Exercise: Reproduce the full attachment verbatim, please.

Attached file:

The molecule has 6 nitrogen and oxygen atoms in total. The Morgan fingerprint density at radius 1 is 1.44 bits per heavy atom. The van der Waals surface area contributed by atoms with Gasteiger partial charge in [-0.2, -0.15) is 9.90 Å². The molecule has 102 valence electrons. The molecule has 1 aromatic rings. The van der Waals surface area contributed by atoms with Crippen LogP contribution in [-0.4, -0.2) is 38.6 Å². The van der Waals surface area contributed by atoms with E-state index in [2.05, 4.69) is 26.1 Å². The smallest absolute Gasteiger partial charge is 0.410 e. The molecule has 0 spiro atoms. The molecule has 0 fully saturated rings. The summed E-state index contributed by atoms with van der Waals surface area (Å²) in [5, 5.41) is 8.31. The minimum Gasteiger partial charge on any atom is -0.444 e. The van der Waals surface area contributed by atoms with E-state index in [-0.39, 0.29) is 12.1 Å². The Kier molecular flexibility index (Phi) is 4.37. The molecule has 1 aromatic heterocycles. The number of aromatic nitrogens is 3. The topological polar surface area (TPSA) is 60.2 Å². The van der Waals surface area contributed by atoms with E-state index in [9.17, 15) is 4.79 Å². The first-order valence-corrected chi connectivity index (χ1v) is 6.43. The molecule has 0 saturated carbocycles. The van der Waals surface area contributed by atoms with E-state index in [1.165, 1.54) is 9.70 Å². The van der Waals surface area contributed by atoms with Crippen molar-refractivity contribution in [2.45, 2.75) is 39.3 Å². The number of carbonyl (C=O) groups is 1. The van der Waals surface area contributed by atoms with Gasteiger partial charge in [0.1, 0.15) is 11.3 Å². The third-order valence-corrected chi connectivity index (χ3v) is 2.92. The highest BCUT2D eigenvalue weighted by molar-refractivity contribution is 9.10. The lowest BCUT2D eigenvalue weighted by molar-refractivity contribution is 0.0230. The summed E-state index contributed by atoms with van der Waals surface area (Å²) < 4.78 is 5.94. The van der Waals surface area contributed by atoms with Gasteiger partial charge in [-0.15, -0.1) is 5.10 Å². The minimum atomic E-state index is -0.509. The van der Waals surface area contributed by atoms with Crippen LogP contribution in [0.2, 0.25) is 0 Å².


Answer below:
The molecule has 6 nitrogen and oxygen atoms in total. The Morgan fingerprint density at radius 1 is 1.44 bits per heavy atom. The van der Waals surface area contributed by atoms with Gasteiger partial charge in [-0.2, -0.15) is 9.90 Å². The molecule has 102 valence electrons. The molecule has 1 aromatic rings. The van der Waals surface area contributed by atoms with Crippen LogP contribution in [-0.4, -0.2) is 38.6 Å². The van der Waals surface area contributed by atoms with E-state index in [2.05, 4.69) is 26.1 Å². The smallest absolute Gasteiger partial charge is 0.410 e. The molecule has 0 spiro atoms. The molecule has 0 fully saturated rings. The summed E-state index contributed by atoms with van der Waals surface area (Å²) in [5, 5.41) is 8.31. The minimum Gasteiger partial charge on any atom is -0.444 e. The van der Waals surface area contributed by atoms with E-state index in [-0.39, 0.29) is 12.1 Å². The Kier molecular flexibility index (Phi) is 4.37. The molecule has 1 aromatic heterocycles. The number of aromatic nitrogens is 3. The topological polar surface area (TPSA) is 60.2 Å². The van der Waals surface area contributed by atoms with E-state index in [9.17, 15) is 4.79 Å². The first-order valence-corrected chi connectivity index (χ1v) is 6.43. The molecule has 0 saturated carbocycles. The van der Waals surface area contributed by atoms with E-state index in [1.165, 1.54) is 9.70 Å². The van der Waals surface area contributed by atoms with Crippen molar-refractivity contribution in [2.45, 2.75) is 39.3 Å². The number of carbonyl (C=O) groups is 1. The van der Waals surface area contributed by atoms with Gasteiger partial charge in [0.1, 0.15) is 11.3 Å². The third-order valence-corrected chi connectivity index (χ3v) is 2.92. The highest BCUT2D eigenvalue weighted by molar-refractivity contribution is 9.10. The lowest BCUT2D eigenvalue weighted by molar-refractivity contribution is 0.0230. The summed E-state index contributed by atoms with van der Waals surface area (Å²) < 4.78 is 5.94. The van der Waals surface area contributed by atoms with Gasteiger partial charge in [-0.15, -0.1) is 5.10 Å². The minimum atomic E-state index is -0.509. The van der Waals surface area contributed by atoms with Crippen LogP contribution in [0.2, 0.25) is 0 Å².